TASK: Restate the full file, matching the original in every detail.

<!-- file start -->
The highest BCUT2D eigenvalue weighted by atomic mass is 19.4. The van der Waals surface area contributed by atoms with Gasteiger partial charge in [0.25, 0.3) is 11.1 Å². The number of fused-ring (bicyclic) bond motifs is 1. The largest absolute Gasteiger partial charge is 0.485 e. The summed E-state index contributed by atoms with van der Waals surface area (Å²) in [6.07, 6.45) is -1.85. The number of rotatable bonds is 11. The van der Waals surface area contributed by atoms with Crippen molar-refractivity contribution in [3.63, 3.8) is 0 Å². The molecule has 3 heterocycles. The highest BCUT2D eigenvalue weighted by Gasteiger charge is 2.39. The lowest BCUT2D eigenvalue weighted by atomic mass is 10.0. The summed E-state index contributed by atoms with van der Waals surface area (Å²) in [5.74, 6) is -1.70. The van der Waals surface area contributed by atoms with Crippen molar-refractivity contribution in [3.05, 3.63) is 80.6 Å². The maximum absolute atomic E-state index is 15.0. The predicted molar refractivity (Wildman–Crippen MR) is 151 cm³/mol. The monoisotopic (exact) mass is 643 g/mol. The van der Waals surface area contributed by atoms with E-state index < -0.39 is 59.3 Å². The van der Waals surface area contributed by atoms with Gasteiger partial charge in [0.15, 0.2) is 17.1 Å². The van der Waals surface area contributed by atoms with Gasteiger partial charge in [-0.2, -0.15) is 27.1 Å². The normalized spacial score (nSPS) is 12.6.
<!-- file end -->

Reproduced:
The highest BCUT2D eigenvalue weighted by atomic mass is 19.4. The van der Waals surface area contributed by atoms with Gasteiger partial charge in [0.25, 0.3) is 11.1 Å². The number of fused-ring (bicyclic) bond motifs is 1. The largest absolute Gasteiger partial charge is 0.485 e. The summed E-state index contributed by atoms with van der Waals surface area (Å²) in [6.07, 6.45) is -1.85. The number of rotatable bonds is 11. The van der Waals surface area contributed by atoms with Crippen molar-refractivity contribution in [3.63, 3.8) is 0 Å². The molecule has 3 heterocycles. The highest BCUT2D eigenvalue weighted by Gasteiger charge is 2.39. The lowest BCUT2D eigenvalue weighted by atomic mass is 10.0. The summed E-state index contributed by atoms with van der Waals surface area (Å²) in [5.74, 6) is -1.70. The van der Waals surface area contributed by atoms with Crippen molar-refractivity contribution in [3.05, 3.63) is 80.6 Å². The maximum absolute atomic E-state index is 15.0. The predicted molar refractivity (Wildman–Crippen MR) is 151 cm³/mol. The monoisotopic (exact) mass is 643 g/mol. The van der Waals surface area contributed by atoms with E-state index < -0.39 is 59.3 Å². The van der Waals surface area contributed by atoms with Gasteiger partial charge in [0.15, 0.2) is 17.1 Å². The van der Waals surface area contributed by atoms with Gasteiger partial charge in [-0.2, -0.15) is 27.1 Å². The normalized spacial score (nSPS) is 12.6.